The anticipation is over and the results of OPEC’s 173rd meeting on November 30, 2017 are in. As we and other observers expected, the cartel extended the production cuts it initiated at the 171st meeting in November 2016 through the full-year of 2018. The 2016 cuts were the cartel’s first in eight years, and demonstrated capitulation to the fact that it can’t control non-OPEC producers, namely U.S. oil shale developers.
The extension of these cuts through next year further demonstrates that OPEC, and Russia, have firmly returned to the “price stability” goal it held prior to the price war gambit it initiated in 2014.
As we mentioned in our November 17 piece, Un-Happy Anniversary – Our Take on Oil Markets Ahead of OPEC’s Meeting, our view is that today’s global oil market is balanced and with crude oil inventories still well above five-year averages, it will take more time for rising demand to burn off relatively high levels of oil stocks. Based on fundamentals, there isn’t much need for the financial markets to send a signal to industry that it needs more supply.
So, what did the market do? Of course, oil prices rose on the news, illustrating the perils of predicting oil prices!
In a previous Industry Insider, we discussed how most oil price predictions are wrong, and we at Prism Investor are not immune from the prediction disease. Consequently, although we do not make specific point estimates, we do make directional calls. That crude prices increased in the wake of the announcement is a little counter-intuitive, but the price surge in the wake of OPEC’s announcement is the seed that may lead to more production.
Let’s turn to the bullish factors. First, oil inventories in both OPEC and OECD countries have been falling since May 2017, but they are still well above their five-year averages. Second, overall oil demand continues to rise as the global economy grows consistent with OPEC’s forecast for oil consumption increases 1.5 million barrels of oil per day in both 2017 and 2018.
Demand has never been the problem in this most recent cycle, instead it’s been the persistent global oversupply resulting from resilient production, primarily in the United States.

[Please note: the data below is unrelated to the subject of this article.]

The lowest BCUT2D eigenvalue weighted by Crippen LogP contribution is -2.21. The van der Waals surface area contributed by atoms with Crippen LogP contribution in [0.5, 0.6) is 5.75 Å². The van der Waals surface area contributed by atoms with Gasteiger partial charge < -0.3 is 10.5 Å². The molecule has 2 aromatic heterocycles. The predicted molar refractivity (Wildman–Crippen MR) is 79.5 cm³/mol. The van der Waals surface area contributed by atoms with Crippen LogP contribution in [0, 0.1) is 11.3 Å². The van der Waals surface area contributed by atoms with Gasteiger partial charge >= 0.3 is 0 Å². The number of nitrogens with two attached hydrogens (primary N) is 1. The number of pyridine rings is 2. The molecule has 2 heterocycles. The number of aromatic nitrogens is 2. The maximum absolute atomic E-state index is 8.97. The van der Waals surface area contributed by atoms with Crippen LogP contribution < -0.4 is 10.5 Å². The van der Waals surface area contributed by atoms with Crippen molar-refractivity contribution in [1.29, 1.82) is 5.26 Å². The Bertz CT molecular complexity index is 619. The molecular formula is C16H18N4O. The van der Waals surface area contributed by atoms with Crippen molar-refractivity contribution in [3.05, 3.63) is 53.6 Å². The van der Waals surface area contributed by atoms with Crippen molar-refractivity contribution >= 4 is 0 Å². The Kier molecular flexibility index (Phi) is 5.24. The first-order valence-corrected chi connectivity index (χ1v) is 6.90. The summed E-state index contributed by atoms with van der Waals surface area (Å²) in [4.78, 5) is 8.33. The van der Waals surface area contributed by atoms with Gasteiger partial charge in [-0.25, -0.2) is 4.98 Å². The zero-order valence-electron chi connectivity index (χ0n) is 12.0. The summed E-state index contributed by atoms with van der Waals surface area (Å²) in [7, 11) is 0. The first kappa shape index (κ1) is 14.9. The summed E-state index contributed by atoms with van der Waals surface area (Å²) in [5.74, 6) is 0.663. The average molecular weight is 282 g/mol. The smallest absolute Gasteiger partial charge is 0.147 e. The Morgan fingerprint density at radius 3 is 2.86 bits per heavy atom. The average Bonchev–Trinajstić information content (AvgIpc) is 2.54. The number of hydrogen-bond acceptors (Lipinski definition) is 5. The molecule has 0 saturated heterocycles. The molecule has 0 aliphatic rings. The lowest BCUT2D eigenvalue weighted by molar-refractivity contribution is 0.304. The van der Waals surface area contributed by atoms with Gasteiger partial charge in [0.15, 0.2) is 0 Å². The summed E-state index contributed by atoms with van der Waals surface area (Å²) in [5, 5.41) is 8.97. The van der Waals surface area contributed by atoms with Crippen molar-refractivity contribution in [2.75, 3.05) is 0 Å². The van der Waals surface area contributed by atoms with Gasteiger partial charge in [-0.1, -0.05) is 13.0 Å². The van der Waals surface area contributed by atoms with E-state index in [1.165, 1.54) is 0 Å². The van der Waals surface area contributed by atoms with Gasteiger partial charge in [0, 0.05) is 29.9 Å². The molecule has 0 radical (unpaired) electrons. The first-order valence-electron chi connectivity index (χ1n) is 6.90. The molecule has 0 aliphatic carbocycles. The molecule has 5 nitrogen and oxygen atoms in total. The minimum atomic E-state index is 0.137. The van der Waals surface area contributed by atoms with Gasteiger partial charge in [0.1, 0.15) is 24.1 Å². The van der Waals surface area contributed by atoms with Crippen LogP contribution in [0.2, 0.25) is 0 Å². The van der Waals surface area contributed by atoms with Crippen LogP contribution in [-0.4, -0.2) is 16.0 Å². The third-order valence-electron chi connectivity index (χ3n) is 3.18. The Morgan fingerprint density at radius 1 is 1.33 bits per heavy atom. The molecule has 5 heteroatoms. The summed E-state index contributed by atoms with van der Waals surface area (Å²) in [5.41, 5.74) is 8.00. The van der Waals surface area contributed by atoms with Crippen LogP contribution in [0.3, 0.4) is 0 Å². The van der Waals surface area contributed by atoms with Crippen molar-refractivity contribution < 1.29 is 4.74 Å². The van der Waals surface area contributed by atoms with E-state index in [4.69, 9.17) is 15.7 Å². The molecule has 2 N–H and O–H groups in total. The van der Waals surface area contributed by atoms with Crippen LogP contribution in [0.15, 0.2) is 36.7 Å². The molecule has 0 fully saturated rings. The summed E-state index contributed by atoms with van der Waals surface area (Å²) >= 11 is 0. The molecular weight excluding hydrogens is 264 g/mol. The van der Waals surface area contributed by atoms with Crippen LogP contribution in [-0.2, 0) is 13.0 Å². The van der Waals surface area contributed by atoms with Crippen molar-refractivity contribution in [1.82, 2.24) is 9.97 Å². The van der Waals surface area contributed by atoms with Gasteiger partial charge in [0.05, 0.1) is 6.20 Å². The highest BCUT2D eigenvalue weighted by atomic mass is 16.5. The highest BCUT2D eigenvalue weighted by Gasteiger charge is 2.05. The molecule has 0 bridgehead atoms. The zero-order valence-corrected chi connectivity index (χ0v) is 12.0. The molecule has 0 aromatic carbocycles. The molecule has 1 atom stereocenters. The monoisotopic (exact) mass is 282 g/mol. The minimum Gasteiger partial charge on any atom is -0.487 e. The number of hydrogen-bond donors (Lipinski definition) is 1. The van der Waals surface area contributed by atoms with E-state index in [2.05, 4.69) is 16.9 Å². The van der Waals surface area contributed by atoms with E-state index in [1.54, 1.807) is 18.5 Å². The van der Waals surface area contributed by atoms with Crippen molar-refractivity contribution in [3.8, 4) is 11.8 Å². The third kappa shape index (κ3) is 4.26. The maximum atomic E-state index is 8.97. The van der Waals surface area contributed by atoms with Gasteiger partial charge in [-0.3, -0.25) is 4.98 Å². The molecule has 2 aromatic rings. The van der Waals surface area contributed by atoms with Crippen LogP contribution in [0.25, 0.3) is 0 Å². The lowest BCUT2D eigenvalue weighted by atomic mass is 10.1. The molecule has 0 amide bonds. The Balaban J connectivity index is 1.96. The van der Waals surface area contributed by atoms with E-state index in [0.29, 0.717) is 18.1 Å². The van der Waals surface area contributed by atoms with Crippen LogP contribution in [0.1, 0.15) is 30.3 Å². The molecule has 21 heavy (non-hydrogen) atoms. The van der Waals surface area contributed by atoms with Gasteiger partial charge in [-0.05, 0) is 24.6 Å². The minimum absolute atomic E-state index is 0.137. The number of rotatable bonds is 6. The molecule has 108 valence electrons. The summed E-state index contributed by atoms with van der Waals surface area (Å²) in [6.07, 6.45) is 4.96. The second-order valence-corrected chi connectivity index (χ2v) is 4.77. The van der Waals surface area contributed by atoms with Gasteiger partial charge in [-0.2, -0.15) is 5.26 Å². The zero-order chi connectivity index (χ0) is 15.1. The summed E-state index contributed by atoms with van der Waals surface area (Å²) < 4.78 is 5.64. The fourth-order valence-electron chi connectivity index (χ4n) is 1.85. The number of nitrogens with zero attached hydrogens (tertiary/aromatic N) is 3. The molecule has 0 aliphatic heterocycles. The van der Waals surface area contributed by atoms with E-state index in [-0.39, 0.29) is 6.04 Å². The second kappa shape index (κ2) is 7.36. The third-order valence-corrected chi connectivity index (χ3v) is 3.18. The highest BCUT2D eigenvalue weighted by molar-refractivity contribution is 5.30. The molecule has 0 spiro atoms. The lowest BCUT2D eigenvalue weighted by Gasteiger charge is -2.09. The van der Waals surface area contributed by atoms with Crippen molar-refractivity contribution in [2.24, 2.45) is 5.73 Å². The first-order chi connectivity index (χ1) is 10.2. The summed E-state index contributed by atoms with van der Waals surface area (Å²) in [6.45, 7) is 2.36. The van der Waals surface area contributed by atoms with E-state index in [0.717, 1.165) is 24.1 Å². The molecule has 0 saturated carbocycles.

As we noted in our prior Anniversary piece, global oil demand and supply have been well balanced since 2Q16. The “problem” in terms of creating an upward price trend has been rising production from U.S. oil shale developers and above average crude oil inventories.
Demand has never been the problem in this most recent cycle, instead it’s been the persistent global oversupply resulting from resilient production, primarily in the United States. The U.S. Energy Information Agency reported that America is currently producing approximately 9.6 MMBopd, with about 1.6 MMBopd coming from the Permian Basin.
In our Industry Insider from October 23, 2017, we noted anecdotes and information that suggested active operators were planning on standing-up at least another 30 rigs in the region, which could drive production up by another 720,000 Bopd. Based on the market’s bullish reaction to OPEC’s decision to extend production cuts, we anticipate U.S. producers are scrambling to add-on oil price hedges to lock-in returns on new drilling and recognize that our estimate of U.S. crude oil production reaching 10 MMBopd in 2018 is most likely conservative.
Grumbling in Russia
Russia signed-on to the pact with OPEC, agreeing to limit domestic production and to work with Saudi Arabia to keep 1.8 MMBopd off the market. The question is for how long?
“Russia is a gas station masquerading as a country” – U.S. Senator John McCain
Multiple media reports confirmed that the Russians agreed to extend the cuts only reluctantly. Combined, Russia and OPEC produce 40% of the world’s crude oil supply making cooperation between the two essential to bring world crude oil inventories down to more normal levels and flip the market from its current supply-driven posture to one that is demand-driven.
As U.S. Senator John McCain once remarked, “Russia is a gas station masquerading as a country” in recognition of that nation’s dependency on oil exports. The U.S. Energy Information Agency estimated as recently as November 2017 that “Exports of crude oil and petroleum products represented nearly 70% of total Russian petroleum liquids production in 2016. Russia’s oil and natural gas industry is a key component of Russia’s economy, with revenues from oil and natural gas activities—including exports—making up 36% of Russia’s federal budget revenues.”